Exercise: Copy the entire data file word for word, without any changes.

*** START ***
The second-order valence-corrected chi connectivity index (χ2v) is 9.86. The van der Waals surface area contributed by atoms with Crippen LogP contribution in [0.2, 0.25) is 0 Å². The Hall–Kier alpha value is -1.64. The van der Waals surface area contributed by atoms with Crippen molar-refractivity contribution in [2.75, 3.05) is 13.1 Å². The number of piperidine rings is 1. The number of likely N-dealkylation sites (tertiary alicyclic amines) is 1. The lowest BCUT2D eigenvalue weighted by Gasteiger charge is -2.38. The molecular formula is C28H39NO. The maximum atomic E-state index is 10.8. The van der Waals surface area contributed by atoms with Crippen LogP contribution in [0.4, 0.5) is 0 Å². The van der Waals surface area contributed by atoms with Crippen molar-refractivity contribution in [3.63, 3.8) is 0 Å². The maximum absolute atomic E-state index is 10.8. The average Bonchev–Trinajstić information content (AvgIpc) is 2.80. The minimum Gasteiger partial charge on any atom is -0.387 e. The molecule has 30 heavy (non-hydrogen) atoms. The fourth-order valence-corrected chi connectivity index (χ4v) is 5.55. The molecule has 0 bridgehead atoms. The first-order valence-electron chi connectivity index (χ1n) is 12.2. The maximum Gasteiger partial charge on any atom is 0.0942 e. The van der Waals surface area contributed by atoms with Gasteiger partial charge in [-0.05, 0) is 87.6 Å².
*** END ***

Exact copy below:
The second-order valence-corrected chi connectivity index (χ2v) is 9.86. The van der Waals surface area contributed by atoms with Crippen LogP contribution in [0.2, 0.25) is 0 Å². The Hall–Kier alpha value is -1.64. The van der Waals surface area contributed by atoms with Crippen molar-refractivity contribution in [2.75, 3.05) is 13.1 Å². The number of piperidine rings is 1. The number of likely N-dealkylation sites (tertiary alicyclic amines) is 1. The lowest BCUT2D eigenvalue weighted by Gasteiger charge is -2.38. The molecular formula is C28H39NO. The maximum atomic E-state index is 10.8. The van der Waals surface area contributed by atoms with Crippen LogP contribution in [0.4, 0.5) is 0 Å². The van der Waals surface area contributed by atoms with Crippen molar-refractivity contribution in [3.63, 3.8) is 0 Å². The maximum absolute atomic E-state index is 10.8. The average Bonchev–Trinajstić information content (AvgIpc) is 2.80. The minimum Gasteiger partial charge on any atom is -0.387 e. The molecule has 30 heavy (non-hydrogen) atoms. The fourth-order valence-corrected chi connectivity index (χ4v) is 5.55. The molecule has 0 bridgehead atoms. The first-order valence-electron chi connectivity index (χ1n) is 12.2. The maximum Gasteiger partial charge on any atom is 0.0942 e. The van der Waals surface area contributed by atoms with Gasteiger partial charge in [-0.05, 0) is 87.6 Å².